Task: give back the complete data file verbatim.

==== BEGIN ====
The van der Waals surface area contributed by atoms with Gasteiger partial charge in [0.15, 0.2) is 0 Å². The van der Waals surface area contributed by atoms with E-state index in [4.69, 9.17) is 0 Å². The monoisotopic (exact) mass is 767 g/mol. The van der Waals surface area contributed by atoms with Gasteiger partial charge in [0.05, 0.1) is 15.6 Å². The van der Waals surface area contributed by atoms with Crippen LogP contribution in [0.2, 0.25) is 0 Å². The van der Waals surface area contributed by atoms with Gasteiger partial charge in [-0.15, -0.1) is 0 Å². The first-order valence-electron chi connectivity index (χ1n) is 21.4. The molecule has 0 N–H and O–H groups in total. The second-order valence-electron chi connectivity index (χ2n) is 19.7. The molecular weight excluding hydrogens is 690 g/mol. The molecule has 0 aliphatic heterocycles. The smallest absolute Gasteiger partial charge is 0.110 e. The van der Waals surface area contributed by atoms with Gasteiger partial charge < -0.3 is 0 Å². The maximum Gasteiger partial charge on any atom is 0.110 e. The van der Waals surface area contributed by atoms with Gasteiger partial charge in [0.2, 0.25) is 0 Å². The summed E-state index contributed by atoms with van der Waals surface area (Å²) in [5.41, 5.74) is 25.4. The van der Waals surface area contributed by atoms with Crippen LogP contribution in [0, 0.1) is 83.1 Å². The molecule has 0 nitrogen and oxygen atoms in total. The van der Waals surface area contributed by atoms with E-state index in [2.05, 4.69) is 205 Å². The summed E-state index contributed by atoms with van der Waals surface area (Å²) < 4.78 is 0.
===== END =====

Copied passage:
The van der Waals surface area contributed by atoms with Gasteiger partial charge in [0.15, 0.2) is 0 Å². The van der Waals surface area contributed by atoms with E-state index in [4.69, 9.17) is 0 Å². The monoisotopic (exact) mass is 767 g/mol. The van der Waals surface area contributed by atoms with Gasteiger partial charge in [0.05, 0.1) is 15.6 Å². The van der Waals surface area contributed by atoms with Crippen LogP contribution in [0.2, 0.25) is 0 Å². The van der Waals surface area contributed by atoms with Gasteiger partial charge in [-0.15, -0.1) is 0 Å². The first-order valence-electron chi connectivity index (χ1n) is 21.4. The molecule has 0 N–H and O–H groups in total. The second-order valence-electron chi connectivity index (χ2n) is 19.7. The molecular weight excluding hydrogens is 690 g/mol. The molecule has 0 aliphatic heterocycles. The smallest absolute Gasteiger partial charge is 0.110 e. The van der Waals surface area contributed by atoms with Gasteiger partial charge < -0.3 is 0 Å². The maximum Gasteiger partial charge on any atom is 0.110 e. The van der Waals surface area contributed by atoms with Gasteiger partial charge in [0.2, 0.25) is 0 Å². The summed E-state index contributed by atoms with van der Waals surface area (Å²) in [5.41, 5.74) is 25.4. The van der Waals surface area contributed by atoms with Crippen LogP contribution in [0, 0.1) is 83.1 Å². The molecule has 0 nitrogen and oxygen atoms in total. The van der Waals surface area contributed by atoms with E-state index in [2.05, 4.69) is 205 Å². The summed E-state index contributed by atoms with van der Waals surface area (Å²) < 4.78 is 0.